Black v. GladdenAnnotate this Case
237 Or. 631 (1964)
393 P.2d 190
BLACK v. GLADDEN
Supreme Court of Oregon.
Argued May 4, 1964.
Affirmed June 10, 1964.
D.S. Denning, Jr., Vale, argued the cause and submitted briefs for appellant.
C.L. Marsters, Assistant Attorney General, Salem, argued the cause for respondent. With him on the brief was Robert Y. Thornton, Attorney General, Salem.
*632 Before McALLISTER, Chief Justice, and ROSSMAN, PERRY, SLOAN, O'CONNELL, GOODWIN and DENECKE, Justices.
This is a post-conviction proceeding in which plaintiff seeks discharge from the Oregon State Penitentiary. Plaintiff was convicted of the crime of shoplifting, ORS 164.390, and was sentenced to the penitentiary for a term not to exceed six years. The value of the goods taken was approximately $2.30.
Plaintiff contends that he was denied the equal protection of the laws guaranteed by the Fourteenth Amendment to the United States Constitution and Article I, § 20 of the Oregon Constitution. He relies upon State v. Powell, 212 Or 684, 321 P2d 333 (1958) which held that if there is no rational basis for distinguishing the acts committed by one person from the acts committed by another, the acts of one cannot be treated solely as a felony and the acts of the other solely as a misdemeanor.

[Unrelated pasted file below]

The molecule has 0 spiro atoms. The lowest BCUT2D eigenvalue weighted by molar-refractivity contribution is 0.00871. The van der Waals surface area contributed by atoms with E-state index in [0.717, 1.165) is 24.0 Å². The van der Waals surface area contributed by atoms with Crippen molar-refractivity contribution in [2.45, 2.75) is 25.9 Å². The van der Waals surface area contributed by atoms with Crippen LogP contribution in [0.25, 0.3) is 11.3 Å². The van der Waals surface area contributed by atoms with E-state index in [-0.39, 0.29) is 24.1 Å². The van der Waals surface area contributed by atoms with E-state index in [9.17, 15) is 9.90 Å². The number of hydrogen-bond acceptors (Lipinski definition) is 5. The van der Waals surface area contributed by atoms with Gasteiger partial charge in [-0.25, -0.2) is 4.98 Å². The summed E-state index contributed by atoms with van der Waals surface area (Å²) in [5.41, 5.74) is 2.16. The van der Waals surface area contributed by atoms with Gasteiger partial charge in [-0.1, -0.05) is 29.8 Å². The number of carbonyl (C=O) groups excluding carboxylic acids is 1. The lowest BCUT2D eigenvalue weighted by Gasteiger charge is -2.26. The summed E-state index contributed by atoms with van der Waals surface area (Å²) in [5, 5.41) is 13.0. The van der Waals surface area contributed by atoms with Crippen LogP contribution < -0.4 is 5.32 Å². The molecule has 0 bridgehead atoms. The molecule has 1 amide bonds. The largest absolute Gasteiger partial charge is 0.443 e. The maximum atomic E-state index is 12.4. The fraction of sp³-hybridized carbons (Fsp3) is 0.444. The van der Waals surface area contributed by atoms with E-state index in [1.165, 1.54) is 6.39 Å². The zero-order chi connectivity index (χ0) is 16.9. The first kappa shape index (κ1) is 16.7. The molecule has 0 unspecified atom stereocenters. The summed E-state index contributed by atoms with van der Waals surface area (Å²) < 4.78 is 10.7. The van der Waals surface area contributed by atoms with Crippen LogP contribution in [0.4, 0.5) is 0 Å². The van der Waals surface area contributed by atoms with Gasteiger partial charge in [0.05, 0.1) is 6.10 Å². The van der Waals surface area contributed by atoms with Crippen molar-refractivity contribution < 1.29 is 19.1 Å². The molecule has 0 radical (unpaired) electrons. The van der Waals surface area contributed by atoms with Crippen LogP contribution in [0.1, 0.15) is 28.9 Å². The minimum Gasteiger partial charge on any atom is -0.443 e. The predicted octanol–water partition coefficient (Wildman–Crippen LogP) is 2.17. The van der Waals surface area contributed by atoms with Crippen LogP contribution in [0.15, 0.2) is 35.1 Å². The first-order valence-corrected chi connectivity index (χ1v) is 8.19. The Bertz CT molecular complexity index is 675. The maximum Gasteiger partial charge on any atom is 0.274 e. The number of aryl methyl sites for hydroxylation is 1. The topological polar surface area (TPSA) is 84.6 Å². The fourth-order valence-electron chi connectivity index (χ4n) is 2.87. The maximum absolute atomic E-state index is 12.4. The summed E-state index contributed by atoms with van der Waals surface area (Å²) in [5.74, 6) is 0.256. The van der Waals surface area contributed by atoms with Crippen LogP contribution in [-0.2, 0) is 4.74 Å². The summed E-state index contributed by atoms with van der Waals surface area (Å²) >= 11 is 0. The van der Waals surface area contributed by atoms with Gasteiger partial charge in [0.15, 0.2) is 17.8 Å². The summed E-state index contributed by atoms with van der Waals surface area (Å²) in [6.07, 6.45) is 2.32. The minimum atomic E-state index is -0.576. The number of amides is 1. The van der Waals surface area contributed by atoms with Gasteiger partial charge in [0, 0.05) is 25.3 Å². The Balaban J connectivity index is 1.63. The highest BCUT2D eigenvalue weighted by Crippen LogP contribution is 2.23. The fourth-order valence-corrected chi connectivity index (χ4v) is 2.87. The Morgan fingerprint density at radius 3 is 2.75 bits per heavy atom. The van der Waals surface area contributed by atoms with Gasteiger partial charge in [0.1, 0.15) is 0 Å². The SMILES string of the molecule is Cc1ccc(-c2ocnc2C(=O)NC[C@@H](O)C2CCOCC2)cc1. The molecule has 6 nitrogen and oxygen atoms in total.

Plaintiff argues that there is no rational distinction between the acts proscribed in ORS 164.310, the larceny statute, and the acts proscribed in ORS 164.390, the shoplifting statute, and that, therefore, if two persons do identical acts of taking, one may be charged by the grand jury or magistrate with a felony and the other with a misdemeanor without any guiding standard to guide them in making the distinction.
1, 2. There is a reasonable basis for regarding theft committed in a store or other mercantile establishment as a separate social evil, distinct from theft committed under other circumstances. This is clearly *633 a matter for legislative discretion. The fact that a person may be charged with either ORS 164.310 or ORS 164.390 at the discretion of the district attorney, magistrate or grand jury does not give rise to a constitutional objection.
The judgment is affirmed.